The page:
[Python-Dev] More on server-side SSL support

Bill Janssen janssen at parc.com
Wed Aug 22 17:17:30 CEST 2007

For those of you following along at home, there's now a patch at
http://bill.janssen.org/python/ssl-update-diff which applies against
the current trunk.  Working code, though I still need to tweak some
import statements for backwards compatibility.  I've started updating
the test suite, see Lib/test_ssl.py.  I'd appreciate review and

Note that the suggested use of the newer code is to

     import ssl, socket
     conn = ssl.sslsocket(socket.socket())

Using the older

     import socket
     conn = socket.ssl(socket.socket())

still works for backwards compatibility (same restrictions:
client-side only, no verification of server cert, SSLv23).  However,
the object returned from this call is not the older C-implemented SSL
object, but rather an instance of ssl.sslsocket (which supports the
same read() and write() calls).  Should I return the C SSL object,


> > I view TLS as a wrapper around / layer on top of TCP, and so I think the
> > API should look like, as well.
> I think Martin raises a valid point here, which should at least be
> discussed more thoroughly.  Should there be an "SSL socket", which is
> just like a regular socket?  Does that really provide any additional
> functionality to anyone?  Most apps and classes that use TCP sockets
> wrap the socket with socket._fileobject() to get "read" and "write",
> anyway -- can't they just wrap it with socket.ssl instead?
> Perhaps in the sprint, I should just concentrate on widening the
> "socket.ssl" interface a bit, and improving the functionality of the
> SSLObject a bit.
> Suggested improvements:
>   *  Allow server-side operation.
>   *  Allow specification of particular SSL protocol version.
>   *  Allow certificate validation.  This is a bit tricky; typically
>      certs are validated against some database of root certificates, so you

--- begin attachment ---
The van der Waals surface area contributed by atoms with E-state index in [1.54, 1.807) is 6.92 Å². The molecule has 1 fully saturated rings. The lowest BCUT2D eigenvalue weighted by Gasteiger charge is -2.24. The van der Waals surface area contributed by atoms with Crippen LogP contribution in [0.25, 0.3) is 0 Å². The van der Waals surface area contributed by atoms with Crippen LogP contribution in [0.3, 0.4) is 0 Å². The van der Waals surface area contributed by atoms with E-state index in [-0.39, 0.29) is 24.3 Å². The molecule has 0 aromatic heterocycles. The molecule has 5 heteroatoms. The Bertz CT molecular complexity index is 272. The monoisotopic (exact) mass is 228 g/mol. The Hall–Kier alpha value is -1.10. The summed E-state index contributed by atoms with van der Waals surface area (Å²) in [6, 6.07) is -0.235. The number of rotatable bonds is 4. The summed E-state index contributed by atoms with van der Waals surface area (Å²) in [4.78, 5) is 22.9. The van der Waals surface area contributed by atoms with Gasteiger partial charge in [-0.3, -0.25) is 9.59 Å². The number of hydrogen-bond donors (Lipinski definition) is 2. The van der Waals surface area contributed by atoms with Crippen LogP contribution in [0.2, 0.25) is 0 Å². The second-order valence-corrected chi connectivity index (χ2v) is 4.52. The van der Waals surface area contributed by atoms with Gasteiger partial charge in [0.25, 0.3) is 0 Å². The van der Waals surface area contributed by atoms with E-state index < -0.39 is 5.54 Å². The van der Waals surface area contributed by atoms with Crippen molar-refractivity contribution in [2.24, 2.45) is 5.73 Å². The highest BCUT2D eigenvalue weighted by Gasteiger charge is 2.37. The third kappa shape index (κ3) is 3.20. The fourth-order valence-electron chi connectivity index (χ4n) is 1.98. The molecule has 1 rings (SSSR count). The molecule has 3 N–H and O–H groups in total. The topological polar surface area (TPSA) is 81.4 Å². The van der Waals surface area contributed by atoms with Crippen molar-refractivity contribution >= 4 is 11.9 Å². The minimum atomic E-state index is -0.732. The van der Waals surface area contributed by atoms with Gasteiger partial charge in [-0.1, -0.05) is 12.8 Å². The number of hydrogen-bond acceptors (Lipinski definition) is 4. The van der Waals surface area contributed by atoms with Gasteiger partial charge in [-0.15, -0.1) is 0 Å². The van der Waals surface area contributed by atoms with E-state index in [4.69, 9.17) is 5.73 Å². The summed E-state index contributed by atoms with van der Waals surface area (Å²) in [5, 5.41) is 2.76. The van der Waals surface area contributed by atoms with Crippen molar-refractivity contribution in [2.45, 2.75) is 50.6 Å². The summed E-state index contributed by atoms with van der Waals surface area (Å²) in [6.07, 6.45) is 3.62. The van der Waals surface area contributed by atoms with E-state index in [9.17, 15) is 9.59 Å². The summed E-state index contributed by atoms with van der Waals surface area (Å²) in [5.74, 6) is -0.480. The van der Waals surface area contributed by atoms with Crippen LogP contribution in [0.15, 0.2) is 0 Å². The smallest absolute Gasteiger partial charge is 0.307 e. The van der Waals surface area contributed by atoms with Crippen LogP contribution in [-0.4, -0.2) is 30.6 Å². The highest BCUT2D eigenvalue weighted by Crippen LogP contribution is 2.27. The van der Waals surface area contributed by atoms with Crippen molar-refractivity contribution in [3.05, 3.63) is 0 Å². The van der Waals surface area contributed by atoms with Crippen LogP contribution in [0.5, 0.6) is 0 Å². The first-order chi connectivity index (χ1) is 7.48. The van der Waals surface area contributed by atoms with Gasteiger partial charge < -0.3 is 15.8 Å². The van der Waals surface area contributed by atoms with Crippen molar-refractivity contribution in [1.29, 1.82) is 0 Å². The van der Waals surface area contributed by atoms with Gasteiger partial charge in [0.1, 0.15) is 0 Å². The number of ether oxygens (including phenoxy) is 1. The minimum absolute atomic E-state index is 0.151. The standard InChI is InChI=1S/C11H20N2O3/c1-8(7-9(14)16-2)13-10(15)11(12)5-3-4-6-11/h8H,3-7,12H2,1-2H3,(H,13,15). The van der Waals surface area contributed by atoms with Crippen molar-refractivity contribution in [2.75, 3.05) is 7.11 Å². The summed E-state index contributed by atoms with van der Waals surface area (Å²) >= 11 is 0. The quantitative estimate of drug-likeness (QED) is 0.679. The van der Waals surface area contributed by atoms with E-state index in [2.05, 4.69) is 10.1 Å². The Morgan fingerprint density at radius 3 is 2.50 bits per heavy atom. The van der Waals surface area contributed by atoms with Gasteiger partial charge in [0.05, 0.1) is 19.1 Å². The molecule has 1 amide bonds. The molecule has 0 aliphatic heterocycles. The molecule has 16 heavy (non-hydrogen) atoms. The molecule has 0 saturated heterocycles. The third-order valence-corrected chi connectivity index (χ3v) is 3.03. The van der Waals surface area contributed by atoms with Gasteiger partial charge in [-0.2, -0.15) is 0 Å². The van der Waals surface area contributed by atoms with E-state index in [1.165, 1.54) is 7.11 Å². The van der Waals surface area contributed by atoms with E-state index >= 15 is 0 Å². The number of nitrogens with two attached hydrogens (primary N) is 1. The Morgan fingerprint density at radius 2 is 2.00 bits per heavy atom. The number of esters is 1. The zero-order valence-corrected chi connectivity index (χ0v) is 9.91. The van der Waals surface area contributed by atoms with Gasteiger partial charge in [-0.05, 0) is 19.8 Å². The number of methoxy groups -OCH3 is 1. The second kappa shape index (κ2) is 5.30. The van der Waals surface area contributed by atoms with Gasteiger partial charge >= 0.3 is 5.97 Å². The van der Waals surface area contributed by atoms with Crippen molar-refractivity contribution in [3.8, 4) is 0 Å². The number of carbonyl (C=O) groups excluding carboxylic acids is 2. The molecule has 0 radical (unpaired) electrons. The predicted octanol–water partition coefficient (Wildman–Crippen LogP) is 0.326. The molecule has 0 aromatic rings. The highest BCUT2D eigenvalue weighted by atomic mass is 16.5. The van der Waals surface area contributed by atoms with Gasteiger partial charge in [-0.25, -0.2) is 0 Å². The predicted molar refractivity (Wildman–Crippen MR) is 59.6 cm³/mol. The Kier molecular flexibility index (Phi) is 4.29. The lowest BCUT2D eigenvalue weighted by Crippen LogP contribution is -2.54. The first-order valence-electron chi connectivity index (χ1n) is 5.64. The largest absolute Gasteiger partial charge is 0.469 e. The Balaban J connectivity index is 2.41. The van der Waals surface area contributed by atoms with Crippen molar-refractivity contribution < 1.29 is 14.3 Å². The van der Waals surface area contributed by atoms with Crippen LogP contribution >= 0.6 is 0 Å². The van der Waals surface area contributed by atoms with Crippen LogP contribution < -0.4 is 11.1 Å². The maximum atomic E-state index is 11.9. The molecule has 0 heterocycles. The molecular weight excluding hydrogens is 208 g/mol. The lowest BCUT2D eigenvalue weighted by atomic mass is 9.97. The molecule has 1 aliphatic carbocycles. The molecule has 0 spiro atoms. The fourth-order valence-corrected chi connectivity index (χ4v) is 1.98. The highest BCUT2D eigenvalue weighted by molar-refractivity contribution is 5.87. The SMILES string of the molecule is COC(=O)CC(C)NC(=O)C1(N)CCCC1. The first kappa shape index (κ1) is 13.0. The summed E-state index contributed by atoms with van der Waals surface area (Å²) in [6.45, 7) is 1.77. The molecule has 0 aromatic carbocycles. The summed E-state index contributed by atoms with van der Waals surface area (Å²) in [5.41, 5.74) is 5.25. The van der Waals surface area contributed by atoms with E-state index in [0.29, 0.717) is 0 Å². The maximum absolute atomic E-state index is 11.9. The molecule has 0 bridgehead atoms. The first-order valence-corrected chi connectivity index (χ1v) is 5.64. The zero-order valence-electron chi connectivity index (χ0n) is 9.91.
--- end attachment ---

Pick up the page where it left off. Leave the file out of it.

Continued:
>      need a whole infrastructure to maintain that database.  Currently, we
>      don't have one, so no certs can be validated.  We could add a switch
>      to allow auto-validation of self-signed certs pretty easily.  I could
>      add a parameter to the SSLObject constructor which would be a filepath
>      for a file full of root certs (see SSL_CTX_load_verify_locations(3ssl)).
>   *  Add a method to retrieve the other side's certificate info.  What's
>      a good format for the "notBefore" and "notAfter" dates?  The simplest
>      thing to use is the string formatting OpenSSL provides, which is
>      always like "Sep 29 16:38:04 2006 GMT", which can easily be parsed
>      by the time.strptime() function if the user wants something else.
>      On the other hand, figuring out how to use strptime() is always a
>      pain, so providing a convenience function wouldn't be a terrible idea.
>   *  Add a shutdown() method to stop using SSL on the underlying socket
>      without closing the socket.
>   *  Make SSLObject conform to the Raw I/O API in PEP 3116.  This one is
>      interesting; what should close() do?  Close the underlying socket?  Or
>      just do an SSL shutdown?
> Bill
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